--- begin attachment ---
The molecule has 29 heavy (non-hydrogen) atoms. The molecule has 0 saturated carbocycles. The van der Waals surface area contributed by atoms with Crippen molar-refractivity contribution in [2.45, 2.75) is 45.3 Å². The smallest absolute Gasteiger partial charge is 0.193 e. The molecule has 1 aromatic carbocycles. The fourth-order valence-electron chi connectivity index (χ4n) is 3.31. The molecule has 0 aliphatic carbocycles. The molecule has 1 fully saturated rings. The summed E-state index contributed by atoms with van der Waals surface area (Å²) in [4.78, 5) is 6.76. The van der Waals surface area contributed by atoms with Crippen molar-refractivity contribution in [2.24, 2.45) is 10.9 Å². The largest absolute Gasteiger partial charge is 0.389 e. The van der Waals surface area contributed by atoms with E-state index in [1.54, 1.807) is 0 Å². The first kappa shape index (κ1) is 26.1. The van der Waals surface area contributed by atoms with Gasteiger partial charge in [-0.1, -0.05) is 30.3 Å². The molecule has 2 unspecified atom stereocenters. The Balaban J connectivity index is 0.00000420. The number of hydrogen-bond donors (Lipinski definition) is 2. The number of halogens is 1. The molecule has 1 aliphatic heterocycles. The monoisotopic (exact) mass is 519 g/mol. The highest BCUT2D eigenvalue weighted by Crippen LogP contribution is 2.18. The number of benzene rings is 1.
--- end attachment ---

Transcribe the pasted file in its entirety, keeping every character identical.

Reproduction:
The molecule has 29 heavy (non-hydrogen) atoms. The molecule has 0 saturated carbocycles. The van der Waals surface area contributed by atoms with Crippen molar-refractivity contribution in [2.45, 2.75) is 45.3 Å². The smallest absolute Gasteiger partial charge is 0.193 e. The molecule has 1 aromatic carbocycles. The fourth-order valence-electron chi connectivity index (χ4n) is 3.31. The molecule has 0 aliphatic carbocycles. The molecule has 1 fully saturated rings. The summed E-state index contributed by atoms with van der Waals surface area (Å²) in [4.78, 5) is 6.76. The van der Waals surface area contributed by atoms with Crippen molar-refractivity contribution in [2.24, 2.45) is 10.9 Å². The largest absolute Gasteiger partial charge is 0.389 e. The van der Waals surface area contributed by atoms with E-state index in [1.54, 1.807) is 0 Å². The first kappa shape index (κ1) is 26.1. The van der Waals surface area contributed by atoms with Gasteiger partial charge in [-0.1, -0.05) is 30.3 Å². The molecule has 2 unspecified atom stereocenters. The Balaban J connectivity index is 0.00000420. The number of hydrogen-bond donors (Lipinski definition) is 2. The number of halogens is 1. The molecule has 1 aliphatic heterocycles. The monoisotopic (exact) mass is 519 g/mol. The highest BCUT2D eigenvalue weighted by Crippen LogP contribution is 2.18. The number of benzene rings is 1.